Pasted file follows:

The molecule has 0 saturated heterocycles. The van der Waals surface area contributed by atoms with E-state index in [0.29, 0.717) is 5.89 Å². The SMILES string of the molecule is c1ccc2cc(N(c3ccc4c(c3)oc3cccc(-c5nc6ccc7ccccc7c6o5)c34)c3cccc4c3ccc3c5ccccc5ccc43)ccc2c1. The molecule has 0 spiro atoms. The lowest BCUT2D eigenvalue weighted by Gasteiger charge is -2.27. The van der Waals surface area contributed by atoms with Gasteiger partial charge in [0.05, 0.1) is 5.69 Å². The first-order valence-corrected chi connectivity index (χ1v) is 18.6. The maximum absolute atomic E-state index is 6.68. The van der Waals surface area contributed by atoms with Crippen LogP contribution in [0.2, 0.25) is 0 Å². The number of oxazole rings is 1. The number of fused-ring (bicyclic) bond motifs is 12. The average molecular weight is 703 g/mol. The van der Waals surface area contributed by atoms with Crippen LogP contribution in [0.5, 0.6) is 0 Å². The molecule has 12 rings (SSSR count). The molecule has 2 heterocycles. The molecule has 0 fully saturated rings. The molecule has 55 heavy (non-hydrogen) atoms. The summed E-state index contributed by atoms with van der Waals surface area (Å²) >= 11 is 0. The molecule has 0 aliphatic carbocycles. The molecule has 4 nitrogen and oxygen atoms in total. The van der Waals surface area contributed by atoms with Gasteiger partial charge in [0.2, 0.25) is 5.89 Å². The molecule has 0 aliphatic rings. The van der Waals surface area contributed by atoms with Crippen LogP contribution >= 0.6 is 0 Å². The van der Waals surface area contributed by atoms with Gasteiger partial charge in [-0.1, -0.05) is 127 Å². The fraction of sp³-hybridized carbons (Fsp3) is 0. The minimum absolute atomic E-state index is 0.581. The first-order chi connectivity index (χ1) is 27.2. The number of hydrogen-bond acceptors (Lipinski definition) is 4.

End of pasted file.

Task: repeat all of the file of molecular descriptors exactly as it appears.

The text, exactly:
The molecule has 0 saturated heterocycles. The van der Waals surface area contributed by atoms with E-state index in [0.29, 0.717) is 5.89 Å². The SMILES string of the molecule is c1ccc2cc(N(c3ccc4c(c3)oc3cccc(-c5nc6ccc7ccccc7c6o5)c34)c3cccc4c3ccc3c5ccccc5ccc43)ccc2c1. The molecule has 0 spiro atoms. The lowest BCUT2D eigenvalue weighted by Gasteiger charge is -2.27. The van der Waals surface area contributed by atoms with Gasteiger partial charge in [0.05, 0.1) is 5.69 Å². The first-order valence-corrected chi connectivity index (χ1v) is 18.6. The maximum absolute atomic E-state index is 6.68. The van der Waals surface area contributed by atoms with Crippen LogP contribution in [0.2, 0.25) is 0 Å². The number of oxazole rings is 1. The number of fused-ring (bicyclic) bond motifs is 12. The average molecular weight is 703 g/mol. The van der Waals surface area contributed by atoms with Crippen LogP contribution in [0.5, 0.6) is 0 Å². The molecule has 12 rings (SSSR count). The molecule has 2 heterocycles. The molecule has 0 fully saturated rings. The molecule has 55 heavy (non-hydrogen) atoms. The summed E-state index contributed by atoms with van der Waals surface area (Å²) >= 11 is 0. The molecule has 0 aliphatic carbocycles. The molecule has 4 nitrogen and oxygen atoms in total. The van der Waals surface area contributed by atoms with Gasteiger partial charge in [0.2, 0.25) is 5.89 Å². The molecule has 0 aliphatic rings. The van der Waals surface area contributed by atoms with Crippen LogP contribution >= 0.6 is 0 Å². The van der Waals surface area contributed by atoms with Gasteiger partial charge in [-0.1, -0.05) is 127 Å². The fraction of sp³-hybridized carbons (Fsp3) is 0. The minimum absolute atomic E-state index is 0.581. The first-order chi connectivity index (χ1) is 27.2. The number of hydrogen-bond acceptors (Lipinski definition) is 4.